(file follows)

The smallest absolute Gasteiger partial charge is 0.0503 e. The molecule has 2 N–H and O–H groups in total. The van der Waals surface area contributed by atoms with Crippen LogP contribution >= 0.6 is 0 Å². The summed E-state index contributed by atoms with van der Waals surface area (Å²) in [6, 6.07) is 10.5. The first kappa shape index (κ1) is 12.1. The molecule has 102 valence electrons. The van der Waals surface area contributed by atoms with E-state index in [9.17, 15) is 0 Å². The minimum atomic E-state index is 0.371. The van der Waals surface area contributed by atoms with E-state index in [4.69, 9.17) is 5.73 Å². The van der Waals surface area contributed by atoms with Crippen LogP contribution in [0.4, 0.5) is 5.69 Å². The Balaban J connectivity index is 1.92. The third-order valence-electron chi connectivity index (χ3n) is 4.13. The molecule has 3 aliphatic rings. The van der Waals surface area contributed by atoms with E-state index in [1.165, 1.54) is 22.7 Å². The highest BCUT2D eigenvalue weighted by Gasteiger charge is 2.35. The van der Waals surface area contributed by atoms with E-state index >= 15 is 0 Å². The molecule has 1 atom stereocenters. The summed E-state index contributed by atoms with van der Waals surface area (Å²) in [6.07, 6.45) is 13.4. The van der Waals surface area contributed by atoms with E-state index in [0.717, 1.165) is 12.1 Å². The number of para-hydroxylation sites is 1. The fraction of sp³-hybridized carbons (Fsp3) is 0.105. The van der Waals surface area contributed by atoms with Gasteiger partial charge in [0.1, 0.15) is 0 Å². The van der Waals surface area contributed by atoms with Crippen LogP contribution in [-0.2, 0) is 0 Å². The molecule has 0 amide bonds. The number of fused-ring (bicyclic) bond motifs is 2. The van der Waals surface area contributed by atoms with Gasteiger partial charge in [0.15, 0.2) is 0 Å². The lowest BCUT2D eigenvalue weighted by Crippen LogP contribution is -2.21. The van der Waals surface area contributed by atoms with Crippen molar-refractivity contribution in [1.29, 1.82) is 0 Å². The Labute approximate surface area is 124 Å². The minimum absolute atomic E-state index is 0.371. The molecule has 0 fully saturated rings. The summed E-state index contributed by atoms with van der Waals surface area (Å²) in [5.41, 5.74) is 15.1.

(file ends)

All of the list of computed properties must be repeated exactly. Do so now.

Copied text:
The smallest absolute Gasteiger partial charge is 0.0503 e. The molecule has 2 N–H and O–H groups in total. The van der Waals surface area contributed by atoms with Crippen LogP contribution >= 0.6 is 0 Å². The summed E-state index contributed by atoms with van der Waals surface area (Å²) in [6, 6.07) is 10.5. The first kappa shape index (κ1) is 12.1. The molecule has 102 valence electrons. The van der Waals surface area contributed by atoms with E-state index in [9.17, 15) is 0 Å². The minimum atomic E-state index is 0.371. The van der Waals surface area contributed by atoms with E-state index in [4.69, 9.17) is 5.73 Å². The van der Waals surface area contributed by atoms with Crippen LogP contribution in [0.4, 0.5) is 5.69 Å². The Balaban J connectivity index is 1.92. The third-order valence-electron chi connectivity index (χ3n) is 4.13. The molecule has 3 aliphatic rings. The van der Waals surface area contributed by atoms with E-state index in [1.165, 1.54) is 22.7 Å². The highest BCUT2D eigenvalue weighted by Gasteiger charge is 2.35. The van der Waals surface area contributed by atoms with E-state index >= 15 is 0 Å². The molecule has 1 atom stereocenters. The summed E-state index contributed by atoms with van der Waals surface area (Å²) in [6.07, 6.45) is 13.4. The van der Waals surface area contributed by atoms with E-state index in [0.717, 1.165) is 12.1 Å². The number of para-hydroxylation sites is 1. The fraction of sp³-hybridized carbons (Fsp3) is 0.105. The van der Waals surface area contributed by atoms with Gasteiger partial charge in [0.1, 0.15) is 0 Å². The van der Waals surface area contributed by atoms with Crippen LogP contribution in [-0.2, 0) is 0 Å². The molecule has 0 amide bonds. The number of fused-ring (bicyclic) bond motifs is 2. The van der Waals surface area contributed by atoms with Gasteiger partial charge in [0.15, 0.2) is 0 Å². The lowest BCUT2D eigenvalue weighted by Crippen LogP contribution is -2.21. The van der Waals surface area contributed by atoms with Crippen molar-refractivity contribution in [1.29, 1.82) is 0 Å². The Labute approximate surface area is 124 Å². The minimum absolute atomic E-state index is 0.371. The molecule has 0 fully saturated rings. The summed E-state index contributed by atoms with van der Waals surface area (Å²) in [5.41, 5.74) is 15.1.